A Complicated Legacy
WORDS BY CHRIS SMITH
The legacy of collards is complicated.
Collards heralded from the cold climate of Northern Europe and arrived in New England in the early days of colonization. Originally called “coleworts” and later known as collards, this food crop was considered inferior to its close relative, the cabbage.
When collards made their way to the southeast via the east coast seed trade, they were readily adopted by enslaved Africans. Collards may not have been something they were already familiar with, but a culinary tradition of cooking with dark leafy greens and an appreciation of their nutritive sustenance resonated with African cooks.
Collards are biennial, which means you can plant them in spring and they won’t start flowering in the heat of a southern summer. A plethora of summer bugs will want to eat your collard greens, but if you can navigate that challenge, then collards will continue to grow through fall and winter before going to seed the following year.
This ability to produce collards over a long season is one reason they became popular among poor white families and enslaved Blacks in the south. That said, many people start growing collards around July, so they’ll mature by the time the first frosts of October roll around. Every collard lover knows a collard kissed by frost is a sweeter experience!
Collards began to gain greater notoriety in the Southeast when enslaved cooks began cooking collards for their white enslavers. The written documentation is not explicit because enslaved people were not allowed to read or write. But Ira Wallace, author of Vegetable Gardening in the Southeast, said, “we can see evidence of the influence of Black cooks by looking at the appearance of collard recipes in the cookbooks of white women.”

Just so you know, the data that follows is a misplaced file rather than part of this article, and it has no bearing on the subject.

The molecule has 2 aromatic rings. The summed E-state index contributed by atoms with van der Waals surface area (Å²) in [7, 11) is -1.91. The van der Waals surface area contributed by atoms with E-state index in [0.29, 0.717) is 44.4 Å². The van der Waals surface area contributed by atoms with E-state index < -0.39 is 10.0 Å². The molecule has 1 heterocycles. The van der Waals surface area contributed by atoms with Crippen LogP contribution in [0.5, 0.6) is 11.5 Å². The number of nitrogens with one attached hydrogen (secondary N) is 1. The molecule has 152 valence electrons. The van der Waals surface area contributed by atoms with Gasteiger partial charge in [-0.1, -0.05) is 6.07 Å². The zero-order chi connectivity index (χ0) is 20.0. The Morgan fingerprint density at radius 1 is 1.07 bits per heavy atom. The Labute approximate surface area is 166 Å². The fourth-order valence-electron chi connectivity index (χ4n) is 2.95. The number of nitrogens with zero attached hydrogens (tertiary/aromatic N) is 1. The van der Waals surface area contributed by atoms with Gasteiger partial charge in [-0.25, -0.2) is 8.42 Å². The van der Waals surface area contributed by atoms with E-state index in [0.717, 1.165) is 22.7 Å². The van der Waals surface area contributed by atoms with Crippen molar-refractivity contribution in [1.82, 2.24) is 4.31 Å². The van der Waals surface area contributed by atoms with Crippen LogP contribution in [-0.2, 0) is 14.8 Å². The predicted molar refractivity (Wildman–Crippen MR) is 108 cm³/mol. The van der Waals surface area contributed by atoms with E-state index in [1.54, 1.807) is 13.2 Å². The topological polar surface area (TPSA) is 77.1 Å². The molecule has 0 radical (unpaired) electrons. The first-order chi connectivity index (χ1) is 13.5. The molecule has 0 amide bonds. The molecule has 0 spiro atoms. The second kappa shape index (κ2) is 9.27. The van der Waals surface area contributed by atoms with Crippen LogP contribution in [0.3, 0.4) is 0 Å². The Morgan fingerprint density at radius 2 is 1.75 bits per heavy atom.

So while collards are not an African crop in the same way as okra, southern peas or watermelons, they have nonetheless been shaped and developed by the hands of enslaved Africans in a way that makes collards a uniquely American crop.
Collards have shared the fate of so many vegetables, in that only one or two varieties are widely grown today. I am lucky to be part of The Heirloom Collard Project, a collaborative organization reviving a diverse collection of heirloom collards of around 90 varieties collected across the south. The varieties include descriptive names like Jernigan Yellow Cabbage Collards, William Moore Heading Collards, Crinkly Leaf Collard, Alabama Blue and Nancy Malone Wheat Purple.
A large part of this work includes reviving the culture and culinary traditions of collards. We celebrate collard greens cooked with ham hock or turkey neck, cornbread and potlikker, and collard kraut. But collards are also a versatile green in the kitchen with lots of contemporary applications.
Ashleigh Shanti, a former chef at Asheville’s Benne on Eagle and a James Beard Award nominee, is a dedicated collard fan. While at Benne on Eagle, she helped create a potlikker martini, and has worked with us to select varieties that are tender and tasty for raw eating. She shared a four-ways collard salad that includes raw green leaves, crunchy collard chips, pickled collard stems, and a collard pesto dressing. You can see her video at heirloomcollards.org.
Chef Michelle Bailey of the Smoky Park Supper Club created “collard dust” for a collard-focused dinner hosted at her popular Riverside Drive restaurant, and at a later event used collard leaves for wrapping an “Appalachian Dolma.” Meanwhile, local chef Jeremy Salig visited our farm and tasted over 20 varieties from our collard trials, selecting “Tabitha Dykes” as the sweetest collard and harvesting a bunch of its leaves to make collard oil for yet another collard-focused meal.
In addition to reviving the collard culture, we must also restore the seeds themselves. Bonnetta Adeeb is a co-director of the Ujamaa Cooperative Farming Alliance and has encouraged growers across the south to help regenerate many of the threatened collard varieties with the hope that we can regenerate enough seeds to sell through their seed catalog (ujamaaseeds.org).
“To me, collards represent the African diaspora because the amazing biodiversity that you see in collards is the same as the amazing diversity you see in our people,” she said. “It’s an analogy for the amazing journey we have gone through.”
Chris Smith is executive director of the Utopian Seed Project, a crop-trialing non-profit working to celebrate food and farming. His book, The Whole Okra, won a James Beard Foundation Award in 2020 and he is the co-host of The Okra Pod Cast. More info at blueandyellomakes.com and utopianseed.org.
Collards made their way to the southeast by way of the East Coast seed trade.